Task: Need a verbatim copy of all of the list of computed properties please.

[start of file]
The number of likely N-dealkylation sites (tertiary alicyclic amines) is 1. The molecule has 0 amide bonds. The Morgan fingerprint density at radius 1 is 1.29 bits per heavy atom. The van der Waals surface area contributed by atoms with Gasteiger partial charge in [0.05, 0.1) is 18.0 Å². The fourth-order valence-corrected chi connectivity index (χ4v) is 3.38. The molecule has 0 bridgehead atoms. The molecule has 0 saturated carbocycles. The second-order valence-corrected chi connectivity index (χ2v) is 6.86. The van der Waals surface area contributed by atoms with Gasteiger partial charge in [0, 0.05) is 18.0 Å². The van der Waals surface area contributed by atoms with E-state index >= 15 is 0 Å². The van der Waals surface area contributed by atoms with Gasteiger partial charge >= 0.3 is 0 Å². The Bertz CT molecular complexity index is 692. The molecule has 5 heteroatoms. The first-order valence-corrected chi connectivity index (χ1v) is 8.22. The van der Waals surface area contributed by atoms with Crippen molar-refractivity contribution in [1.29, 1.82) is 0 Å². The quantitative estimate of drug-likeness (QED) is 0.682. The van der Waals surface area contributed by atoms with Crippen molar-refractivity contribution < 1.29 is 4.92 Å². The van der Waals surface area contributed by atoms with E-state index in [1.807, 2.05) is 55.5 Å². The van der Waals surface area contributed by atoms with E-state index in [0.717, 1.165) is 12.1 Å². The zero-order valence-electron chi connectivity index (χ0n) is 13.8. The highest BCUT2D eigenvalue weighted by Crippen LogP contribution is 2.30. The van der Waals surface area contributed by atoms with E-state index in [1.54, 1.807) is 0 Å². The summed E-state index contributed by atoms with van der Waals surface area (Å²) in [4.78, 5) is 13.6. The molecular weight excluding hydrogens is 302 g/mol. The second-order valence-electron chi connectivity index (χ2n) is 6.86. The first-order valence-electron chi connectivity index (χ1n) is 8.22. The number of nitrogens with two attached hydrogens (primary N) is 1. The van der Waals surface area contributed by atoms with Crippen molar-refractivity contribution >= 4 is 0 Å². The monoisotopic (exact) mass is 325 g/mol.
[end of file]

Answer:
The number of likely N-dealkylation sites (tertiary alicyclic amines) is 1. The molecule has 0 amide bonds. The Morgan fingerprint density at radius 1 is 1.29 bits per heavy atom. The van der Waals surface area contributed by atoms with Gasteiger partial charge in [0.05, 0.1) is 18.0 Å². The fourth-order valence-corrected chi connectivity index (χ4v) is 3.38. The molecule has 0 bridgehead atoms. The molecule has 0 saturated carbocycles. The second-order valence-corrected chi connectivity index (χ2v) is 6.86. The van der Waals surface area contributed by atoms with Gasteiger partial charge in [0, 0.05) is 18.0 Å². The van der Waals surface area contributed by atoms with E-state index >= 15 is 0 Å². The van der Waals surface area contributed by atoms with Gasteiger partial charge >= 0.3 is 0 Å². The Bertz CT molecular complexity index is 692. The molecule has 5 heteroatoms. The first-order valence-corrected chi connectivity index (χ1v) is 8.22. The van der Waals surface area contributed by atoms with Crippen molar-refractivity contribution in [1.29, 1.82) is 0 Å². The quantitative estimate of drug-likeness (QED) is 0.682. The van der Waals surface area contributed by atoms with Crippen molar-refractivity contribution < 1.29 is 4.92 Å². The van der Waals surface area contributed by atoms with E-state index in [1.807, 2.05) is 55.5 Å². The van der Waals surface area contributed by atoms with E-state index in [0.717, 1.165) is 12.1 Å². The zero-order valence-electron chi connectivity index (χ0n) is 13.8. The highest BCUT2D eigenvalue weighted by Crippen LogP contribution is 2.30. The van der Waals surface area contributed by atoms with E-state index in [1.54, 1.807) is 0 Å². The summed E-state index contributed by atoms with van der Waals surface area (Å²) in [4.78, 5) is 13.6. The molecular weight excluding hydrogens is 302 g/mol. The second-order valence-electron chi connectivity index (χ2n) is 6.86. The first-order valence-electron chi connectivity index (χ1n) is 8.22. The number of nitrogens with two attached hydrogens (primary N) is 1. The van der Waals surface area contributed by atoms with Crippen molar-refractivity contribution >= 4 is 0 Å². The monoisotopic (exact) mass is 325 g/mol.